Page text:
Soulfrito Founder Melissa Giles on Miami Tech: Digital, For Me, Is Very Important

Melissa Giles is the marketing genius behind the Soulfrito Urban Latin Music Festival.

The inaugural concert in 2002 was the first event she ever threw; and she was just was just 18 years old when she did it. Needless to say, it was a smashing success, and in the years since, she has helped launch the careers of today’s stars, like Pitbull.

Soulfrito 2014 will feature headline performances by international recording stars Nas, Busta Rhymes, and Don Omar.

Successful Digital Marketing can take any company to the next level, we know that at Pacific 54. Seeing the hard work that goes into digital marketing payoff for someone is as inspiring as it is educational.

So in advance of the big show at Sun Life Stadium, we caught up with Melissa to find out how digital media has affected her promotions strategy over the years.

Pacific54: How have your event promotion strategies evolved with the emergence of digital media?

Melissa Giles: I’ve definitely seen it grow. Yeah. When I started the festival social media wasn’t what it is now. I don’t think Myspace was even around yet. When we started they didn’t even exist. And then of course Facebook and Twitter and everything else came in…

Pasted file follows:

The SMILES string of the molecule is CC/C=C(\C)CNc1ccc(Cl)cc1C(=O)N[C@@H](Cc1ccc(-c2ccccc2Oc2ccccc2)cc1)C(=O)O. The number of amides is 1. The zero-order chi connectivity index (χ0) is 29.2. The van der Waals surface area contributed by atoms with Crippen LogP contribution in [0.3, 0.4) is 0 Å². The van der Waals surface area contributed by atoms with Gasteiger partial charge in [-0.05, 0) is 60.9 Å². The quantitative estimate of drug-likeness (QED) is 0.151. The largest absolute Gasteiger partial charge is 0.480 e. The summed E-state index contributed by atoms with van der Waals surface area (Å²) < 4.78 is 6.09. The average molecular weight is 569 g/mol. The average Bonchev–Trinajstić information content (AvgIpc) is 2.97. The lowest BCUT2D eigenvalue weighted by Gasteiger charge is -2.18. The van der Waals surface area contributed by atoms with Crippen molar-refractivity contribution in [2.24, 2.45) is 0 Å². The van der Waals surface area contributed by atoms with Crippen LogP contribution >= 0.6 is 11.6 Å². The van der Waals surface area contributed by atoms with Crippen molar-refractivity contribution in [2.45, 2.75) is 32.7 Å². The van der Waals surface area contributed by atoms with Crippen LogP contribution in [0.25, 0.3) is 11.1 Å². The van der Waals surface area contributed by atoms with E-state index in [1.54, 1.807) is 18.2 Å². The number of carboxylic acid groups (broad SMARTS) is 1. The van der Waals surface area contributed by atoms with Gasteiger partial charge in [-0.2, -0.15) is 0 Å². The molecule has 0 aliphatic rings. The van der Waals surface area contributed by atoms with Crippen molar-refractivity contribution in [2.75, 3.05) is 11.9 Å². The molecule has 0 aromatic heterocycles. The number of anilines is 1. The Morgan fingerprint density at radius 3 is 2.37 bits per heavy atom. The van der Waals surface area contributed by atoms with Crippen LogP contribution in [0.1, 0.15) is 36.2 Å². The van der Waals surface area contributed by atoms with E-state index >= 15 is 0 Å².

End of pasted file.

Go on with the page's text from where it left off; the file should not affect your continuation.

What about print media?

In terms of working with print, I think that street promotion, guerrilla marketing, and grassroots marketing are a crucial component of the mix, but that there’s too much clutter in print media for events, and we haven’t done much of that sort of advertising.

However, we do work with the digital components of print mediums. How important are digital efforts for you and for Soulfrito?

Digital for me is very important. There are certain digital elements we want to integrate from an artistic standpoint for how the artists and the audience interact with the event. I wanted to do more with that this year, and in future years there are creative elements we will incorporate into the show that are going to be interactive for anyone attending.

What ideas do you have for that?

I don’t wanna let the cat out of the bag, but there are going to be things with performers themselves, and additional components with the art in terms of the murals and the graffiti side where we’ll incorporate some interactive aspects as well.

In deviating from the norm in terms of how you stage, promote, and activate your events, are you sometimes stereotyped as just another Latin festival?

Stereotyping comes with the territory, but that’s why we keep on pushing the envelope. When we first started Soulfrito, we had a lot of naysayers who said “Oh, it’ll never work.” And now all the major giant companies have Urban Latin categories. This is the first stage where Pitbull, Wisin y Yandel, and Aventura ever played, and we plan to keep launching artists and being successful.